2. Parental cooperation: Despite the divorce, strive to maintain respectful and cooperative parenting. Consistency between homes in terms of rules and routines helps the child feel secure.
  3. Stable environment: Try to maintain as much stability and routine in the child’s daily life as possible, including school, extracurricular activities and social relationships.
  4. Assurance of love: Children need repeated assurances that both parents continue to love them and that the divorce is not their fault.
  5. Manage conflicts away from children: Avoid involving children in adult conflicts or speaking negatively about the other parent in front of the child.
  6. Adapting information: Give your child age-appropriate information about what is happening and what the future holds. Here you can also read about how to introduce a new partner when that day comes.
  7. Seek support if needed: Consider involving a therapist or child psychologist if extra support is needed to deal with the emotions of the divorce.
  8. Build new traditions: Create new positive traditions and memories that strengthen the bonds within the new family structure.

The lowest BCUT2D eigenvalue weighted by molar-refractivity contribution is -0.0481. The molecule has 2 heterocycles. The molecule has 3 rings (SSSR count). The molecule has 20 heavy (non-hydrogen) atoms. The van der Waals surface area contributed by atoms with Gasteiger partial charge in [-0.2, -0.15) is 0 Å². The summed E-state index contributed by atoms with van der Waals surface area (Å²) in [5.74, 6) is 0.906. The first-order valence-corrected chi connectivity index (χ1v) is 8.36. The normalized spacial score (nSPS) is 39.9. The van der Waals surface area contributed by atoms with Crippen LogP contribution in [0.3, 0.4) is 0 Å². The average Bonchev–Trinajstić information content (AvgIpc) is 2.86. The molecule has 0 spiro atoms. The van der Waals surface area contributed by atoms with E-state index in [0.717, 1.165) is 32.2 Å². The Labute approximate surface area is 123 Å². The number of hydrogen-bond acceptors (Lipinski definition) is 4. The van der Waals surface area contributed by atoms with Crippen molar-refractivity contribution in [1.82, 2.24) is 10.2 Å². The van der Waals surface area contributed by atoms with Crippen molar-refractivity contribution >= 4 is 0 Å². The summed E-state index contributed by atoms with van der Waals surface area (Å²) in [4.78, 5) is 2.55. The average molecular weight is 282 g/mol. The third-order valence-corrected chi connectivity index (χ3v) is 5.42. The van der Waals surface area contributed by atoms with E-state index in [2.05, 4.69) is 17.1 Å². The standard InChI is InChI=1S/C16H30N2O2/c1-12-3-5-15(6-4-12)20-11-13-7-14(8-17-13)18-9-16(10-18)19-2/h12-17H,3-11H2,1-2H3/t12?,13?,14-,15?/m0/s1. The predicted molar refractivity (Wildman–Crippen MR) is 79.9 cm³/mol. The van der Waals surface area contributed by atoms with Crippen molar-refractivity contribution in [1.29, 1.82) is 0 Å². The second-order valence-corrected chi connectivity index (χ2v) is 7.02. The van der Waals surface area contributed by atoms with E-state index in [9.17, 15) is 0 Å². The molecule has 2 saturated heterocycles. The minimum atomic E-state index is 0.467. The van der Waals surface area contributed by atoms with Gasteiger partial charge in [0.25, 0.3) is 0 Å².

By creating a sense of normalcy, safety and love, children can better navigate the life changes of divorce and develop a strong foundation for the future.


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12 common questions about divorce with children

What can it mean to divorce with children?

Going through a divorce is one of life’s most challenging periods, especially when children are involved. For children, parental separation can bring a world of change, uncertainty and emotional turbulence.

How can you approach divorce as a parent?

As a parent, it is important to approach this sensitive situation with great care, understanding and support to mitigate its impact on children.

What can be required of me as a parent?

Divorcing with children requires open communication, joint efforts to maintain stability and love, and strategies to manage the emotional well-being of both parents and children.

How can I tell my children about the divorce?